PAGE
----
Murder Now Part of Toronto Mayor Rob Ford's Crack Cocaine Video Scandal
Toronto homicide detectives have quizzed a senior Ford aide about a possible link to a drug dealer death as Gawker passes its $200,000 fundraising goal for its Crackstarter campaign.
TORONTO – Now a murder investigation is part of the Toronto mayor Rob Ford's widening crack-smoking scandal.
As Gawker reaches its $200,000 fundraising goal to publish a video showing Ford allegedly smoking crack cocaine, media reports point to local homicide detectives quizzing senior Ford aides about a possible link to a murder investigation.
Gawker on Tuesday closed its Crackstarter campaign on Indiegogo after raising $201,254 from 8,388 people to purchase and publish the now-infamous Ford crack cocaine tape.
The rub: Gawker's John Cook on his blog reiterated that the U.S. gossip site "has lost contact with the people who have custody of the video.”
Hollywood couldn’t make this stuff up.
The video, seen by Cook and two reporters from the Toronto Star, is thought to be in the hands of Somalian drug peddlers in Toronto.
“This will be a very delicate transaction. If the people who are in possession of the video are reading this: Please get in touch with our mutual friend, or with me at firstname.lastname@example.org. We did what you asked,” Cook wrote Tuesday in plea to the video's owners.
Gawker isn’t alone in looking to get its hands on the smartphone video.
Toronto police last week interviewed Mark Towhey -- Ford's former chief of staff, fired this past Friday -- after he earlier learned that a key mayoral aide, David Price, apparently knew the whereabouts of the smartphone video and talked openly about attempting to purchase and deep-six the device.
According to the Toronto Star newspaper, Price also told Towhey that the video “may have been the reason that Anthony Smith, a person pictured in a photo with Ford, was killed."
Anthony Smith, a 21-year-old Toronto drug dealer, was pictured in a group hug with Rob Ford in the original May 16 Gawker website posting that broke the crack cocaine-video scandal wide open.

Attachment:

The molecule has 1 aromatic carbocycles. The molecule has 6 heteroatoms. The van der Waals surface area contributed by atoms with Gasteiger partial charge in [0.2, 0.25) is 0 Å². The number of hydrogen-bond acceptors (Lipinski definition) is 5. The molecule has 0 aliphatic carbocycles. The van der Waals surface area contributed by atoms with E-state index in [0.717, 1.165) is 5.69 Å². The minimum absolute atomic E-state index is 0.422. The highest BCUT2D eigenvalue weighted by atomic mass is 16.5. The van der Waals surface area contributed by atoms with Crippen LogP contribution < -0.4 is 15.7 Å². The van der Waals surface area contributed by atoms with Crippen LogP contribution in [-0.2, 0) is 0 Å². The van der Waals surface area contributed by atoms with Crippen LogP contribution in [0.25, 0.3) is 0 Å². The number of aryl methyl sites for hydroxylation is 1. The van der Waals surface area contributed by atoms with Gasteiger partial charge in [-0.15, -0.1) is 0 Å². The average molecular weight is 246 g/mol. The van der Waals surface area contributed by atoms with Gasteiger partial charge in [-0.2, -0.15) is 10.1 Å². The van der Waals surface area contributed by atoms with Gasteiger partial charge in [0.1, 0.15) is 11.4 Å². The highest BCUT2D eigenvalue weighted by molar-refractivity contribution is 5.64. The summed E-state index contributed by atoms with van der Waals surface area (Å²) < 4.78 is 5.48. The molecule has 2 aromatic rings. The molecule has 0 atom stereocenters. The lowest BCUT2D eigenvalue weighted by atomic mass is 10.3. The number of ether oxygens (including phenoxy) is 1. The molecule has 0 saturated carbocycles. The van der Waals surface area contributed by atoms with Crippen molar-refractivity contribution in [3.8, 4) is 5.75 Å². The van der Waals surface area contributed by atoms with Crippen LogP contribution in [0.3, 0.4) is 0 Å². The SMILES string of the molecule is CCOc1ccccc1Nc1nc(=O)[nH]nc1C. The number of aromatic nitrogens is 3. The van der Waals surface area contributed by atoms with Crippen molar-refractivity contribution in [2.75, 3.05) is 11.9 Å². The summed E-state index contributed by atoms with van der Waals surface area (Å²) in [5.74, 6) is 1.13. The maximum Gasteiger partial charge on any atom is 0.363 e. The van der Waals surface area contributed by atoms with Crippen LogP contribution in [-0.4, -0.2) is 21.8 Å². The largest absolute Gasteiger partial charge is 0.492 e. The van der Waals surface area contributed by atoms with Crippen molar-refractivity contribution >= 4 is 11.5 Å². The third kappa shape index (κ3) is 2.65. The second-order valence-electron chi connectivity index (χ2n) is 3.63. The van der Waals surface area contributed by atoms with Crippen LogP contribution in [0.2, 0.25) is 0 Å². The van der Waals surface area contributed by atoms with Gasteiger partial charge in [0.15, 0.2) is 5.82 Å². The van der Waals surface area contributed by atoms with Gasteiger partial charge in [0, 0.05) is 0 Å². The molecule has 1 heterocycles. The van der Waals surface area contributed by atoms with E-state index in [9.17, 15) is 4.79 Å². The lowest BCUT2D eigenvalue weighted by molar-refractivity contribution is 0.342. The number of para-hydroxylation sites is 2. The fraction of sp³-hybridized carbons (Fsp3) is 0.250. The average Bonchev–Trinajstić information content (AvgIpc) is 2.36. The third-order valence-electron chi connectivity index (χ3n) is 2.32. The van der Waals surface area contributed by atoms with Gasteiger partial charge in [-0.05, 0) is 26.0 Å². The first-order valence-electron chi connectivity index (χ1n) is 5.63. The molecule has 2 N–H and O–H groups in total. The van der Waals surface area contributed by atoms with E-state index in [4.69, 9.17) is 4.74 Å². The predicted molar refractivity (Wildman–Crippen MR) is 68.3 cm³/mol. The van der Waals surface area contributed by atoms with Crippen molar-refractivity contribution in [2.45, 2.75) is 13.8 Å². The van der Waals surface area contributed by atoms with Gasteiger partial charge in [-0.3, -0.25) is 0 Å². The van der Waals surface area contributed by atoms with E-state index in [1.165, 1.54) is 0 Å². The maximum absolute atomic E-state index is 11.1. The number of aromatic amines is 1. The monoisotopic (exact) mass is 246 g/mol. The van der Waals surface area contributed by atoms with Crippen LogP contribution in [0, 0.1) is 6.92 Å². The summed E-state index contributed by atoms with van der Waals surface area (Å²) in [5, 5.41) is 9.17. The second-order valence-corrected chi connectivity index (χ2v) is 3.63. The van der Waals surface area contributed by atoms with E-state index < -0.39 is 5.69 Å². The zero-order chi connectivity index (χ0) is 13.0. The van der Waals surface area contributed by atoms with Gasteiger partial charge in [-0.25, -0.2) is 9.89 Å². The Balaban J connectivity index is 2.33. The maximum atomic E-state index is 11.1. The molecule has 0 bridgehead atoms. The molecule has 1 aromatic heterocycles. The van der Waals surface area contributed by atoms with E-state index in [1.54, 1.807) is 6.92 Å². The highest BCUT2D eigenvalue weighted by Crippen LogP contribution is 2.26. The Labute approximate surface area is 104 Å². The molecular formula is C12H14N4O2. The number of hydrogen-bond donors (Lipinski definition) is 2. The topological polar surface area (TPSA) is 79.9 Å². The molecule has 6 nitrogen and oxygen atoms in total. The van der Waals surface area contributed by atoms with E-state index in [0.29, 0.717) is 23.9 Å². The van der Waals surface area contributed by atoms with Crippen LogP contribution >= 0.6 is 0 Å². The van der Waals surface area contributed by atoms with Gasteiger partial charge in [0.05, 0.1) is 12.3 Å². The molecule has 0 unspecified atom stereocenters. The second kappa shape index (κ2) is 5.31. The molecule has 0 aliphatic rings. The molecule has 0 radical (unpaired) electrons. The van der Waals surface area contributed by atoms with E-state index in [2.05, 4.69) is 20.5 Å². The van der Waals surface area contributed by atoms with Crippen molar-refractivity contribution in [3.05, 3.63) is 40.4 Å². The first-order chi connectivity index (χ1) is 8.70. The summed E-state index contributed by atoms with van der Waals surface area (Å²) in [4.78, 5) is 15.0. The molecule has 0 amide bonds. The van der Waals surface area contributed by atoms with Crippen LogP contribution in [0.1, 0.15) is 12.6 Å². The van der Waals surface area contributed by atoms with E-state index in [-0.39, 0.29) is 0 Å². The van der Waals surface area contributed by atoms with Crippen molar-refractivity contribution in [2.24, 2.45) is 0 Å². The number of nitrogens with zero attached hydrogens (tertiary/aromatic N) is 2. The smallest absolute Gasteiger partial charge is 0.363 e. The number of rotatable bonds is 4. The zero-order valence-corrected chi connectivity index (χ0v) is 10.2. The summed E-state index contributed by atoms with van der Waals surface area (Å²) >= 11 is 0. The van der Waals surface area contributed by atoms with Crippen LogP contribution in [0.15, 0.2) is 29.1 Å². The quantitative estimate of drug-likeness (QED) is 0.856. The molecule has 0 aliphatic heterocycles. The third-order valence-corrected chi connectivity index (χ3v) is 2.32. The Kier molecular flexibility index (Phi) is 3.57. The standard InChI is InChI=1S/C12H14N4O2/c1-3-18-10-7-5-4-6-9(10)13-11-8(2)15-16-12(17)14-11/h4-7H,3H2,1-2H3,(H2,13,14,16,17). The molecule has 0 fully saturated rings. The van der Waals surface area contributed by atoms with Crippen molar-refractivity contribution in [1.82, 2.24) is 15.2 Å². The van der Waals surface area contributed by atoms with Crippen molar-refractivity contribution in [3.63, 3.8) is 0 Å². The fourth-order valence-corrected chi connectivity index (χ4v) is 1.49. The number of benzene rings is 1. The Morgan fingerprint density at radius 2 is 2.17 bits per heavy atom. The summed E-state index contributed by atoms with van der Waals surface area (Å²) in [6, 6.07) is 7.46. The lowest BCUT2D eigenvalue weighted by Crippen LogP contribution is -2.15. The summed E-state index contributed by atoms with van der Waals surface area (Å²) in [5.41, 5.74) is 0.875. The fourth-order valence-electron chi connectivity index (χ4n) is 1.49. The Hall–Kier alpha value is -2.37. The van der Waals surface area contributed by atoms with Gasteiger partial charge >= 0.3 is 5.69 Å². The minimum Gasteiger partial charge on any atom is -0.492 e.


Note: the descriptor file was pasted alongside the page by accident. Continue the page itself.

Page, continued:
Little was mentioned early on about Smith being gunned down and killed outside a Toronto nightclub on March 28, 2013.
Instead, the Rob Ford saga became fodder for U.S. late-night talk show hosts like Jon Stewart and Jay Leno.
But with Price -- who has also reportedly given the Toronto police a statement -- tipping Towhey off to a possible link to the Anthony Smith murder investigation, speculation in the media Tuesday turned to the slain drug dealer possibly being the owner of the smartphone video in question.
And the media is now questioning whether Smith was murdered over what he possibly knew about the Rob Ford crack tape.
Machinations about the Toronto drug trade also surfaced over the weekend when the Toronto Globe and Mail newspaper published a four-page investigative piece that alleges Doug Ford, brother of Rob Ford and a key Toronto city councilor, was a major trafficker of hashish during the 1980s.
Doug Ford took to the radio and TV airwaves on Sunday to deny the Globe and Mail allegations about past drug dealing.
The Globe and Mail story also alleged that a third brother, Randy Ford, faced an earlier charge associated with a drug-related kidnapping, and that Kathy Ford, a sister, was once the victim of drug-related gun violence committed in the family home.
All of which has the Ford brothers uttering endless denials about drug use and dealing as key aides jump ship and Canadians turn to the Internet for media updates.
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